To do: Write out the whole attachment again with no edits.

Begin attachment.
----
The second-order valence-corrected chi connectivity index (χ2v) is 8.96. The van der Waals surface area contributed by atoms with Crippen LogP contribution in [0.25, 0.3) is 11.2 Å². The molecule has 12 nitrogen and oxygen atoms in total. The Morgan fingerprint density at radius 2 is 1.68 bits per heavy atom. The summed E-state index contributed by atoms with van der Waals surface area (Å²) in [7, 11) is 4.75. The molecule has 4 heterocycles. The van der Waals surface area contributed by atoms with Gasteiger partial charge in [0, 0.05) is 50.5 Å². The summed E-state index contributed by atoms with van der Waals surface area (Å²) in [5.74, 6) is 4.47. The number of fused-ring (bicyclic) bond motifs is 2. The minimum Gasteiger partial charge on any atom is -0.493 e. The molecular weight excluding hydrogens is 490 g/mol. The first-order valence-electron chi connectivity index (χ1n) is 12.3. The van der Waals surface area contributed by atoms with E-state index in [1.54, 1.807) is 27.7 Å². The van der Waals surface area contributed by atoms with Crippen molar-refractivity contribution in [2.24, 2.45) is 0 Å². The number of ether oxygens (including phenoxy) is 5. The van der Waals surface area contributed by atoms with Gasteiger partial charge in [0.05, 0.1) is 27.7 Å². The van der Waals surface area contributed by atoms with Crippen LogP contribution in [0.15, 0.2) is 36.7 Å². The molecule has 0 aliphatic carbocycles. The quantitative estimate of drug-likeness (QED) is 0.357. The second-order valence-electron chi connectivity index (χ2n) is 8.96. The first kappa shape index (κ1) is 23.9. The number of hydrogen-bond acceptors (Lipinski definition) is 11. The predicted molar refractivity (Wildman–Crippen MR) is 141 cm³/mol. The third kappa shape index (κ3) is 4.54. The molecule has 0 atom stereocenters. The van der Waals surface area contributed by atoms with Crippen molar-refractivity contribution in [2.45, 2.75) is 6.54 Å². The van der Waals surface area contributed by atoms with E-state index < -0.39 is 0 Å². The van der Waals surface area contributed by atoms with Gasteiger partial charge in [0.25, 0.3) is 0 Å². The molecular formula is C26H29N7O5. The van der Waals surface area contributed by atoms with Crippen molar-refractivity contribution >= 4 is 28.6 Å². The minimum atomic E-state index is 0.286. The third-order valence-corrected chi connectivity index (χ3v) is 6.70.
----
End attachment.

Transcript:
The second-order valence-corrected chi connectivity index (χ2v) is 8.96. The van der Waals surface area contributed by atoms with Crippen LogP contribution in [0.25, 0.3) is 11.2 Å². The molecule has 12 nitrogen and oxygen atoms in total. The Morgan fingerprint density at radius 2 is 1.68 bits per heavy atom. The summed E-state index contributed by atoms with van der Waals surface area (Å²) in [7, 11) is 4.75. The molecule has 4 heterocycles. The van der Waals surface area contributed by atoms with Gasteiger partial charge in [0, 0.05) is 50.5 Å². The summed E-state index contributed by atoms with van der Waals surface area (Å²) in [5.74, 6) is 4.47. The number of fused-ring (bicyclic) bond motifs is 2. The minimum Gasteiger partial charge on any atom is -0.493 e. The molecular weight excluding hydrogens is 490 g/mol. The first-order valence-electron chi connectivity index (χ1n) is 12.3. The van der Waals surface area contributed by atoms with E-state index in [1.54, 1.807) is 27.7 Å². The van der Waals surface area contributed by atoms with Crippen molar-refractivity contribution in [2.24, 2.45) is 0 Å². The number of ether oxygens (including phenoxy) is 5. The van der Waals surface area contributed by atoms with Gasteiger partial charge in [0.05, 0.1) is 27.7 Å². The van der Waals surface area contributed by atoms with Crippen LogP contribution in [0.15, 0.2) is 36.7 Å². The molecule has 0 aliphatic carbocycles. The quantitative estimate of drug-likeness (QED) is 0.357. The second-order valence-electron chi connectivity index (χ2n) is 8.96. The first kappa shape index (κ1) is 23.9. The number of hydrogen-bond acceptors (Lipinski definition) is 11. The predicted molar refractivity (Wildman–Crippen MR) is 141 cm³/mol. The third kappa shape index (κ3) is 4.54. The molecule has 0 atom stereocenters. The van der Waals surface area contributed by atoms with Crippen molar-refractivity contribution in [2.45, 2.75) is 6.54 Å². The van der Waals surface area contributed by atoms with E-state index < -0.39 is 0 Å². The van der Waals surface area contributed by atoms with Gasteiger partial charge in [0.25, 0.3) is 0 Å². The molecular formula is C26H29N7O5. The van der Waals surface area contributed by atoms with Crippen molar-refractivity contribution >= 4 is 28.6 Å². The minimum atomic E-state index is 0.286. The third-order valence-corrected chi connectivity index (χ3v) is 6.70.